Generally, people prefer the side with their dominant hand — right-handed people generally think of their right side as “good,” while the opposite is usually true for left-handed people. But a new study from the Netherland’s Max Planck Institute for Psycholinguistics suggests that our preference for left or right may be more flexible than originally thought.
The study, lead by Daniel Casasanto, took 13 right-handed people, and gave them a simple scenario. They were told that a character loves zebras and hates pandas, and then asked them to select where that character would place those animals. Each patient could choose a box either to the left or the right of the character. Out of the 13, eight had lost the use of their dominant right hand due to a stroke, and of those, seven placed the beloved zebra to the left of the character.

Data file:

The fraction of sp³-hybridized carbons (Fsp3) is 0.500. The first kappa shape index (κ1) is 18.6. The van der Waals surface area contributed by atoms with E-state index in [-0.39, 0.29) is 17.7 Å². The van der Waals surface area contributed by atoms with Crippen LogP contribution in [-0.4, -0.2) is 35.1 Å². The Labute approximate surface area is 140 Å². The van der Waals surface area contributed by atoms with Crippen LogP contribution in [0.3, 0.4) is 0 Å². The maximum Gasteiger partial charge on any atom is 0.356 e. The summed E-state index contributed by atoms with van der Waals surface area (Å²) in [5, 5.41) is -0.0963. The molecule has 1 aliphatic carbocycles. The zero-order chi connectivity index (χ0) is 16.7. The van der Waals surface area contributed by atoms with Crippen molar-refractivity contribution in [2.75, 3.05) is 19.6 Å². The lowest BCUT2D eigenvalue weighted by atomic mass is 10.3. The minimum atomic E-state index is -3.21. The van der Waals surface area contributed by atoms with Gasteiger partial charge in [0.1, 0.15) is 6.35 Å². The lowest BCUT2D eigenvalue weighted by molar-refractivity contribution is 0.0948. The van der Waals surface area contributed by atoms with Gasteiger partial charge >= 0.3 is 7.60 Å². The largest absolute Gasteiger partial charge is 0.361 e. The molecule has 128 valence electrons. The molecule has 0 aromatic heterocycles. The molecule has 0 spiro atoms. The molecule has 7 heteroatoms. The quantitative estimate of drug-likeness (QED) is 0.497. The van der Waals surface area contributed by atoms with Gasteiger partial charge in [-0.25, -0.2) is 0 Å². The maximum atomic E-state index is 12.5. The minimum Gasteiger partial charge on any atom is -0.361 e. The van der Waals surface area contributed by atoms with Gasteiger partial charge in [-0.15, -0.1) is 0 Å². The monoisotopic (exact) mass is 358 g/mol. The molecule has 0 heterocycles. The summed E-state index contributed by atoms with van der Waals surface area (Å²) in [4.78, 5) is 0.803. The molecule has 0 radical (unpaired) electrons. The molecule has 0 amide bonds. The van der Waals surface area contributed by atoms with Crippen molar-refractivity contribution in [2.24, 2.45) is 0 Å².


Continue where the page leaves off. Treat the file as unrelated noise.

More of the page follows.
The team also took 55 right-handed students and asked them to set up dominos while wearing a cumbersome, heavy glove on their dominant hand. Afterward, they were given the same zebra and panda scenario. The team found that wearing the glove made students five times more likely to place the zebra on the side which wasn’t in the glove.
Beyond the issues of human preference, the study underlines the amazing adaptability of the human brain. As Casasanto was quoted in the New Scientist, “If wearing a glove for a few minutes can reverse our decisions about what’s good and bad, maybe the mind is more malleable than we thought.”
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